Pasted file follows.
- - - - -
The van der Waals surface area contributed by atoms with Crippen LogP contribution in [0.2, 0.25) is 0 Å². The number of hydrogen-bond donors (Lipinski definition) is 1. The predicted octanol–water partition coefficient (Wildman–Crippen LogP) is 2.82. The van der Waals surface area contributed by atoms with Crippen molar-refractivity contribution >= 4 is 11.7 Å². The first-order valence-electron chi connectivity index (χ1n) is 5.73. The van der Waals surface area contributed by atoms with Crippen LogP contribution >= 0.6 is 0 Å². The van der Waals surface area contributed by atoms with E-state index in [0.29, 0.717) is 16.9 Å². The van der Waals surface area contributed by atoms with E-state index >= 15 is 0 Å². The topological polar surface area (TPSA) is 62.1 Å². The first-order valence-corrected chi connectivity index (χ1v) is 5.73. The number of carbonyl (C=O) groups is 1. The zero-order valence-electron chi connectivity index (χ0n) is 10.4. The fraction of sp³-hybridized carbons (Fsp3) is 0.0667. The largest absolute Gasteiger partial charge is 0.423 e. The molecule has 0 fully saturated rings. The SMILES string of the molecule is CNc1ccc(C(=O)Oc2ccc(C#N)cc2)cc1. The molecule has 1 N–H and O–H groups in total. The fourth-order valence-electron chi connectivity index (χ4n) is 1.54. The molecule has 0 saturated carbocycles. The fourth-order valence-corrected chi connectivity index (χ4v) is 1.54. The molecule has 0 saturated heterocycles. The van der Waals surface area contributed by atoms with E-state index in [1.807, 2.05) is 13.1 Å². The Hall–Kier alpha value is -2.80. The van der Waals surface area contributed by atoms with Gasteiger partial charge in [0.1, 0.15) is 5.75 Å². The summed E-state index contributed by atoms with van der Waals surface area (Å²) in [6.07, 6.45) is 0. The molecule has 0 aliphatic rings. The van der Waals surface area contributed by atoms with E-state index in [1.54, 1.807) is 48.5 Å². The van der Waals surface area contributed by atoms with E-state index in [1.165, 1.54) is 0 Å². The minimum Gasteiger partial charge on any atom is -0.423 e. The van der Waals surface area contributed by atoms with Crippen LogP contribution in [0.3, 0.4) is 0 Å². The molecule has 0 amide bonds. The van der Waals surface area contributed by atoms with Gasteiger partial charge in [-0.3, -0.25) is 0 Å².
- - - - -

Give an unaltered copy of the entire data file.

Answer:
The van der Waals surface area contributed by atoms with Crippen LogP contribution in [0.2, 0.25) is 0 Å². The number of hydrogen-bond donors (Lipinski definition) is 1. The predicted octanol–water partition coefficient (Wildman–Crippen LogP) is 2.82. The van der Waals surface area contributed by atoms with Crippen molar-refractivity contribution >= 4 is 11.7 Å². The first-order valence-electron chi connectivity index (χ1n) is 5.73. The van der Waals surface area contributed by atoms with Crippen LogP contribution >= 0.6 is 0 Å². The van der Waals surface area contributed by atoms with E-state index in [0.29, 0.717) is 16.9 Å². The van der Waals surface area contributed by atoms with E-state index >= 15 is 0 Å². The topological polar surface area (TPSA) is 62.1 Å². The first-order valence-corrected chi connectivity index (χ1v) is 5.73. The number of carbonyl (C=O) groups is 1. The zero-order valence-electron chi connectivity index (χ0n) is 10.4. The fraction of sp³-hybridized carbons (Fsp3) is 0.0667. The largest absolute Gasteiger partial charge is 0.423 e. The molecule has 0 fully saturated rings. The SMILES string of the molecule is CNc1ccc(C(=O)Oc2ccc(C#N)cc2)cc1. The molecule has 1 N–H and O–H groups in total. The fourth-order valence-electron chi connectivity index (χ4n) is 1.54. The molecule has 0 saturated carbocycles. The fourth-order valence-corrected chi connectivity index (χ4v) is 1.54. The molecule has 0 saturated heterocycles. The van der Waals surface area contributed by atoms with E-state index in [1.807, 2.05) is 13.1 Å². The Hall–Kier alpha value is -2.80. The van der Waals surface area contributed by atoms with Gasteiger partial charge in [0.1, 0.15) is 5.75 Å². The summed E-state index contributed by atoms with van der Waals surface area (Å²) in [6.07, 6.45) is 0. The molecule has 0 aliphatic rings. The van der Waals surface area contributed by atoms with E-state index in [1.54, 1.807) is 48.5 Å². The van der Waals surface area contributed by atoms with E-state index in [1.165, 1.54) is 0 Å². The minimum Gasteiger partial charge on any atom is -0.423 e. The van der Waals surface area contributed by atoms with Crippen LogP contribution in [0.3, 0.4) is 0 Å². The molecule has 0 amide bonds. The van der Waals surface area contributed by atoms with Gasteiger partial charge in [-0.3, -0.25) is 0 Å².